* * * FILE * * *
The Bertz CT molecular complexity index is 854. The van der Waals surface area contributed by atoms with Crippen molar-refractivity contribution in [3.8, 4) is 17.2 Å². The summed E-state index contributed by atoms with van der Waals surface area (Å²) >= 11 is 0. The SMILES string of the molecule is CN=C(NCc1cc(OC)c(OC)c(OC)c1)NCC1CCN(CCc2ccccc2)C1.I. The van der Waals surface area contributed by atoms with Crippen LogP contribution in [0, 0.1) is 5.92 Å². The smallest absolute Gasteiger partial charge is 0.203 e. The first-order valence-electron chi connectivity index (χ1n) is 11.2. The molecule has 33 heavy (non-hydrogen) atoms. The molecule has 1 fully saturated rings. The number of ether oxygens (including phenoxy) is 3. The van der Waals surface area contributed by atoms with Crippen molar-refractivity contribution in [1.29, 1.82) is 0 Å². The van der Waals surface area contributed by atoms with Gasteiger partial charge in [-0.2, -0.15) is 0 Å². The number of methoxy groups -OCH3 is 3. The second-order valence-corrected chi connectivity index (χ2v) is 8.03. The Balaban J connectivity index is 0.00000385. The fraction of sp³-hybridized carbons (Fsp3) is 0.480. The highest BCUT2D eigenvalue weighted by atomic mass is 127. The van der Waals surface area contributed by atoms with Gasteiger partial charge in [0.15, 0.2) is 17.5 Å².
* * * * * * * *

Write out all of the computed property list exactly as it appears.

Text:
The Bertz CT molecular complexity index is 854. The van der Waals surface area contributed by atoms with Crippen molar-refractivity contribution in [3.8, 4) is 17.2 Å². The summed E-state index contributed by atoms with van der Waals surface area (Å²) >= 11 is 0. The SMILES string of the molecule is CN=C(NCc1cc(OC)c(OC)c(OC)c1)NCC1CCN(CCc2ccccc2)C1.I. The van der Waals surface area contributed by atoms with Crippen LogP contribution in [0, 0.1) is 5.92 Å². The smallest absolute Gasteiger partial charge is 0.203 e. The first-order valence-electron chi connectivity index (χ1n) is 11.2. The molecule has 33 heavy (non-hydrogen) atoms. The molecule has 1 fully saturated rings. The number of ether oxygens (including phenoxy) is 3. The van der Waals surface area contributed by atoms with Crippen molar-refractivity contribution in [1.29, 1.82) is 0 Å². The van der Waals surface area contributed by atoms with Gasteiger partial charge in [-0.2, -0.15) is 0 Å². The number of methoxy groups -OCH3 is 3. The second-order valence-corrected chi connectivity index (χ2v) is 8.03. The Balaban J connectivity index is 0.00000385. The fraction of sp³-hybridized carbons (Fsp3) is 0.480. The highest BCUT2D eigenvalue weighted by atomic mass is 127. The van der Waals surface area contributed by atoms with Gasteiger partial charge in [0.15, 0.2) is 17.5 Å².